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Interview Questions About You

Interviewers will ask questions about you to gain insight into your personality, and to determine whether you're
a fit for both the job and the company.

Tell me about yourself.

How to Answer the Tell Me About Yourself Interview Question

Although it might be tempting to share a list of your most compelling qualifications for the job at hand, a more
low-key approach will probably help you to develop a personal rapport with your interviewer.Try starting out by
sharing some personal interests which don't relate directly to your work. Examples might include a hobby which
you are passionate about like quilting, astronomy, chess, choral singing, golf, skiing, tennis, or
antiquing.Interests like long distance running or yoga which help to represent your healthy, energetic side are
worth mentioning. Pursuits like being an avid reader or solving crossword puzzles or brain teasers will help to
showcase your intellectual leaning. Interests like golf, tennis, and gourmet food might have some value if you
would be entertaining clients in your new job.Volunteer work will demonstrate the seriousness of your character
and commitment to the welfare of your community.Interactive roles like PTA volunteer, museum tour guide,
fundraiser, or chair of a social club will help show your comfort with engaging others.
Transition to Professional from Personal
After sharing a few interesting personal aspects of your background, you can transition to sharing some key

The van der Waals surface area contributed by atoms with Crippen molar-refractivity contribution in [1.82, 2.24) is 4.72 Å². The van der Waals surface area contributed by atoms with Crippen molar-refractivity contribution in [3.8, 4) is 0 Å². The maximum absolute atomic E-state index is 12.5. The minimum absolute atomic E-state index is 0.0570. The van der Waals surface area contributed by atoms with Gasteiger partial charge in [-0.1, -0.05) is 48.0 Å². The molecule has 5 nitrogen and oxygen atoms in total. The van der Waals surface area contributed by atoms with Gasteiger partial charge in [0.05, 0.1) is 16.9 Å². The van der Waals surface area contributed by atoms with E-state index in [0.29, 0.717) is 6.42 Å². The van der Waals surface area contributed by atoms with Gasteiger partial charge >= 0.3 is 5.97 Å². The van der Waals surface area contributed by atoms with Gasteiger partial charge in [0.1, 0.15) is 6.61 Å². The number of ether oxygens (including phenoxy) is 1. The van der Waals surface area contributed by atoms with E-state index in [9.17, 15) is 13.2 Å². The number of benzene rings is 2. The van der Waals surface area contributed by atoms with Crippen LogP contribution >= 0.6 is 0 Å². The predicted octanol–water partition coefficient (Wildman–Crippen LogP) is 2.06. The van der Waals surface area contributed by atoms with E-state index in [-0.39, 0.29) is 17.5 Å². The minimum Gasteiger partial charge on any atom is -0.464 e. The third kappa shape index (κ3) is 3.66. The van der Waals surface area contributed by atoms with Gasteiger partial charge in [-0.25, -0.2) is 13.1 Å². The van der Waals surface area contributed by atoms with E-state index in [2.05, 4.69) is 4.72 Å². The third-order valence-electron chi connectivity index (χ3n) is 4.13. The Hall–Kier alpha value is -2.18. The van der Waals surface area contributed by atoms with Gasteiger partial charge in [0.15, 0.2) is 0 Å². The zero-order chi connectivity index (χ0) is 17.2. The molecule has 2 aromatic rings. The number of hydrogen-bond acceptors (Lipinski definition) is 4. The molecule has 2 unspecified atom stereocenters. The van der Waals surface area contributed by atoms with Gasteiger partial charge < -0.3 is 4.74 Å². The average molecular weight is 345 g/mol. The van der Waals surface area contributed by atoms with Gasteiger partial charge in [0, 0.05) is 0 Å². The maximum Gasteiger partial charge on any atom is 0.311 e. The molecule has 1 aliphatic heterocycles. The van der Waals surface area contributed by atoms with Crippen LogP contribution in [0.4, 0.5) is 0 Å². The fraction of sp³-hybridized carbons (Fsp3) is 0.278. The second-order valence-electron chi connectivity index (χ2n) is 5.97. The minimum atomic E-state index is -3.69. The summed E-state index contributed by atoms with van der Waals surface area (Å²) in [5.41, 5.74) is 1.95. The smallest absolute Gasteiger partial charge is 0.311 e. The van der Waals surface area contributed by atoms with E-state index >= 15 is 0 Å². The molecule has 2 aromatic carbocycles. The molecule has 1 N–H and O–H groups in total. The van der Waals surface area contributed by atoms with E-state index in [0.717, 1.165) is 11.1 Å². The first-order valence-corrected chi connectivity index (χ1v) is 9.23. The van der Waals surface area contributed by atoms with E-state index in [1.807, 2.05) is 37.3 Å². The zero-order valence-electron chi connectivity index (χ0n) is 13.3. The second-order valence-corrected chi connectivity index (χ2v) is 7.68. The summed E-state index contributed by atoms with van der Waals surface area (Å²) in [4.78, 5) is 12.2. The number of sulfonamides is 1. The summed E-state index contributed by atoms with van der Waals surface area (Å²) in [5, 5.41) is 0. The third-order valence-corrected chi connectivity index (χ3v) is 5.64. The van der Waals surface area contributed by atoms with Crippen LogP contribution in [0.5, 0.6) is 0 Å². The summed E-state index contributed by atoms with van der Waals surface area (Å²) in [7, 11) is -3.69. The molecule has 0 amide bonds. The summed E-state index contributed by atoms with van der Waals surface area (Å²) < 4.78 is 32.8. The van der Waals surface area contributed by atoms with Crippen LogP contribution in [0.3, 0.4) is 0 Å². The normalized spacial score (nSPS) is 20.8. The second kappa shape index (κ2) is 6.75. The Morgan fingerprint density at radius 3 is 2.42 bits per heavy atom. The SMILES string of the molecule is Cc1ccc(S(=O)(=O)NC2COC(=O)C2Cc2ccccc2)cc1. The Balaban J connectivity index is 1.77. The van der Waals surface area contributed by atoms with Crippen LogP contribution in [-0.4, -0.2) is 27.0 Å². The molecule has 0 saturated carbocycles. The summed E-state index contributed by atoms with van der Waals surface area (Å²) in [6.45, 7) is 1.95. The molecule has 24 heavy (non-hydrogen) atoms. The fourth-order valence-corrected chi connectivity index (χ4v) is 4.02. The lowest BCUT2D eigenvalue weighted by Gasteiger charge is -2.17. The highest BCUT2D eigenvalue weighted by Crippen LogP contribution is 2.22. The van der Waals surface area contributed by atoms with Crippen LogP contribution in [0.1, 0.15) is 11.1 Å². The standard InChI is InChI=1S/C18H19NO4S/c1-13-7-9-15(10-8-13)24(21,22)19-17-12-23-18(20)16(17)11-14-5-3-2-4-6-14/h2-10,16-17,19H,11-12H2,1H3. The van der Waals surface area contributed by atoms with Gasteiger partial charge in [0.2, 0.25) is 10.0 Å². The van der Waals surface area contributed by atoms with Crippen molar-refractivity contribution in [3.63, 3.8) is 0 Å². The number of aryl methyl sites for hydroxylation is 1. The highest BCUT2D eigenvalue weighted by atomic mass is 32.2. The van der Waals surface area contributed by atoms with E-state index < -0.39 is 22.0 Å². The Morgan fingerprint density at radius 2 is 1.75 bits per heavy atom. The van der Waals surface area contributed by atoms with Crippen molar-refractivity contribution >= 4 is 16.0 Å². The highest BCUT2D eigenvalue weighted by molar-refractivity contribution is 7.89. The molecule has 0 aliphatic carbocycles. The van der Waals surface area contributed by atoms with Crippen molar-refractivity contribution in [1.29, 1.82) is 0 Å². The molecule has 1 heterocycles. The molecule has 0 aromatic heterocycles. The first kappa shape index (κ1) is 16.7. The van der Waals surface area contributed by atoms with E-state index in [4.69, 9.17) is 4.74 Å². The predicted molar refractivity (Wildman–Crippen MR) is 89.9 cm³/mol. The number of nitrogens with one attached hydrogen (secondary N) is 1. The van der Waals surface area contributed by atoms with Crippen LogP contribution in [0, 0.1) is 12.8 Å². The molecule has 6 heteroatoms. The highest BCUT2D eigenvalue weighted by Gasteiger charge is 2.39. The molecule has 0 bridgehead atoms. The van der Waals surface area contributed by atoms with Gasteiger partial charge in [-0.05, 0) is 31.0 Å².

professional skills that would help you to add value if you were hired for your target job.Consider using phrases
like "In addition to those interests and passions, my professional life is a huge part of who I am, so I'd like to
talk a bit about some of thestrengths which I would bring to this job."
Share Your Expertise
Be ready to share three or four of the personal qualities, skills and/or areas of expertise which would help you to
excel in the job for which you are interviewing. Ultimately, you will want to share several other strengths before
the interview is over.Make a list of your strengths before you go into the interview, so you know what you will
share. Look at the job description and match it with your skills. Then share the top few skills which make you
an ideal candidate for the job.However, be careful not to overwhelm the interviewer with too much information.
After mentioning three or four strengths, you might mention that you have several other assets which you would
like to discuss as the interview unfolds.At first, you should only mention the asset and allude only briefly to
some proof of how you have tapped it to your advantage.For example, you might say that you love to give
presentations and that has helped you to generate lots of leads at sales dinners for prospective clients.Later in
the interview, you will want to be more specific and detailed in discussing situations, interventions and results
flowing from your strengths.

What is your greatest strength?

What is your greatest weakness?

-Being organized wasn't my strongest point, but I implemented a time management system that really
helped my organization skills.